A Minors Obsession

A Different View of Prospects

I’ve taken some grief for my Adam Duvall skepticism (it’s still there!), but one of the things about trying to figure out how he’s doing what he’s doing is that I’ve spent a lot of time looking at peripherals – specifically walk and strikeout rate – and how much they matter. So blame Duvall for this post.

Anyway, in my researching, I came across this article from 2013 that looks at strikeout and walk rates for prospects and how they predict success at the major league level. The author, Chris St. John, breaks things down much more than I will here, and I highly suggest you go read the article in full. But, in the meantime, let’s set up our terms and look at some Reds prospects.

Again, we are looking at walk and strikeout rates. We’ll use St. John’s categories for each.

He defines them as follows:

  • Low BB: <7%
  • Mid BB: 7-11%
  • High BB: >11%
  • Low K: <14%
  • Mid K: 14-22%
  • High K: >22%

He breaks things down by minor league level, but I’ll just give you the overall look with the understanding that you realize that the higher the minor league level, the more likely the numbers are predictive. Anyway, he has three categories for prospects: Bust, Average, and Productive. These are a bit misleading because Productive means a player produces – offensively – above the major league average. Anyway, I’m going to swap it with Above Average for the sake of clarity.

So, what are the odds a prospect ends up average/above average based on his BB% and K% peripherals. I have bolded categories where at least 40% of prospects ended up as league-average or better with the bat:

  • Low BB/LowK: 12% avg/12% above average
  • Low BB/Med K: 22%/14%
  • Low BB/High K: 15%/14%
  • Med BB/Low K: 23%/20%
  • Med BB/Med K: 21%/19%
  • Med BB/High K: 10%/13%
  • High BB/Low K: 35%/30%
  • High BB/Med K: 23%/26%
  • High BB/High K: 17%/33%

There’s some sample size variance there, but you get the idea. Walks good. Strikeouts bad. Fairly simple.

I did a quick Twitter survey to determine how old a player could be and still be consider a potential contributor. All the answers I got were 27 or 28. So I’ll use 28 as our cut off. I’m going to look at ever hitter in the Reds system from A to AAA who has at least 150 PAs and is 28 or younger and we will look at players who fall into each bucket.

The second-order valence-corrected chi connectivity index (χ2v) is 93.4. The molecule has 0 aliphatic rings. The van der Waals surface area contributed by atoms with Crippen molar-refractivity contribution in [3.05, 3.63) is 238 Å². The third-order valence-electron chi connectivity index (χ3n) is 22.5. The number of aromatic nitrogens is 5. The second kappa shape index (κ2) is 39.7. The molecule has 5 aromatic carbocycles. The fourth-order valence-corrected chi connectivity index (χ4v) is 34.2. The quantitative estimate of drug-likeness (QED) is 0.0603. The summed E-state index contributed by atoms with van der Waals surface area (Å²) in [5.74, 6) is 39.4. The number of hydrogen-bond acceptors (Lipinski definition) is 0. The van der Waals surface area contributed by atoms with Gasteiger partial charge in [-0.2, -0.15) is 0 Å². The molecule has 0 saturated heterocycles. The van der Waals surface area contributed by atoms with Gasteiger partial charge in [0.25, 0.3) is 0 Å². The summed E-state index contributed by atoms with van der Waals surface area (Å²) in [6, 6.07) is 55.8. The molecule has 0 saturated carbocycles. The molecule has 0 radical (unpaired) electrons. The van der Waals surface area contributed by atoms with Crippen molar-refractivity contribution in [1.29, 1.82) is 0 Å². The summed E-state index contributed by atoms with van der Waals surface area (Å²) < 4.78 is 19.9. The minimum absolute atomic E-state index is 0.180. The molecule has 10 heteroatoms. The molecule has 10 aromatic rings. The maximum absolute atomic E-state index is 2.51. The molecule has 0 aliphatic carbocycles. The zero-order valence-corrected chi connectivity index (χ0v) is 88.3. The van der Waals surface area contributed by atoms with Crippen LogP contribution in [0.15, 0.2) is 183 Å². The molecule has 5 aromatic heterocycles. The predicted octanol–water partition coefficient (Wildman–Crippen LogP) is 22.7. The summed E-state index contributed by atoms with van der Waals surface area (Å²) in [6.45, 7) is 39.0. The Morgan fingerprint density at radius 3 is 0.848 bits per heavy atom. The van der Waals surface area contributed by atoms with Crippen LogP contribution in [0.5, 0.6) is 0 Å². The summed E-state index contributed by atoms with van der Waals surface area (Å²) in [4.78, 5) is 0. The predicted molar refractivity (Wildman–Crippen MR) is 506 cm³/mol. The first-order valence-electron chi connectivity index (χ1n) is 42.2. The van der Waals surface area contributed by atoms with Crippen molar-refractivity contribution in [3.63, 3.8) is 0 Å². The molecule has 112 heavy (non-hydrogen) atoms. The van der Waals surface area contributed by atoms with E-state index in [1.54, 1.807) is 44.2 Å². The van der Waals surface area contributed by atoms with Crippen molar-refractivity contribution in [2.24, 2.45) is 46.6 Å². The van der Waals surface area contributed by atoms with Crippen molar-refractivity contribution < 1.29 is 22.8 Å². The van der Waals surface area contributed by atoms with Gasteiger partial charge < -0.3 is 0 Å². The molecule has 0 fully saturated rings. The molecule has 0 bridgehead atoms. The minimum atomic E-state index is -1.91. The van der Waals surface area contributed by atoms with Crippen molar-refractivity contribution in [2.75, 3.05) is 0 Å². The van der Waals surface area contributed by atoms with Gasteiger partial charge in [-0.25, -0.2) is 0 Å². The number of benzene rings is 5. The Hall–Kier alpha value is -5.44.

Low BB/Low K:  A-ball: None, A+: Angelo Gumbs, AA: Tony Renda, Sebastian Elizade, AAA: Jose Peraza

Notes: Not a lot to see here in terms of number of players. Renda just got promoted to AAA and Peraza, of course, you know. Low BB/Low K players are relatively rare. These are – potentially – your  true contact hitters.

Low BB/Med K: A: Zach Shields, A+: Blake Butler, Taylor Sparks, AA: Zach Vinej, AAA: Kyle Waldrop, Carlos Triunfel, Seth Mejias-Brean, Scott Schebler

Notes: Not a lot to see here, for obvious reasons, though Schebler has been crushing the ball lately.

Low BB/High K: A: Luis Gonzalez, A+: Aristdes Aquino, Jonathan Reynoso, AA: Brandon Dixon, Donald Lutz, AAA: None.

Notes: A few high-power players here you might have heard of. Nobody at AAA. There might be a reason for that.

Med BB/Low K: A: None, A+: Blake Trahan, AA: None, AAA: None.

Notes: Only one player in this category and at 24, Trahan is a bit old for his league. Still, he might be a player to watch with a 43% chance to be at least average with the bat.

Med BB/Med K: A: James Casquez, Shane Mariorisian, A+: None, AA: None, AAA: Juan Perez

Notes: Not much here either. Perez is interesting. He’s never been much of a hitter, but he does provide good defense at second (I’ve seen him lots) and his peripherals are good enough to suggest him as a potential bench player.

Med BB/High K: A: Edward Charlton, A+: None, AA: None, AAA: None

Notes: Yeah. Nothing to see here.

High BB/Low K: A: None, A+: None, AA: None, AAA: Jesse Winker, Jermaine Curtis

Notes: Hey, look! The premier hitting prospect in the system. Also one other guy. I’ve promoted Curtis already. He’s 28 and old for a prospect, but I don’t see why, given that he can play OF and 2B you wouldn’t want him on your bench. This category, for he record, is the surest bet of all.

High BB/Med K: A: None, A+: None, AA: Kyle Parker, AAA: None

Notes: Hi, Kyle Parker whose walk rates are higher than they’ve ever been before and probably a sample size accident.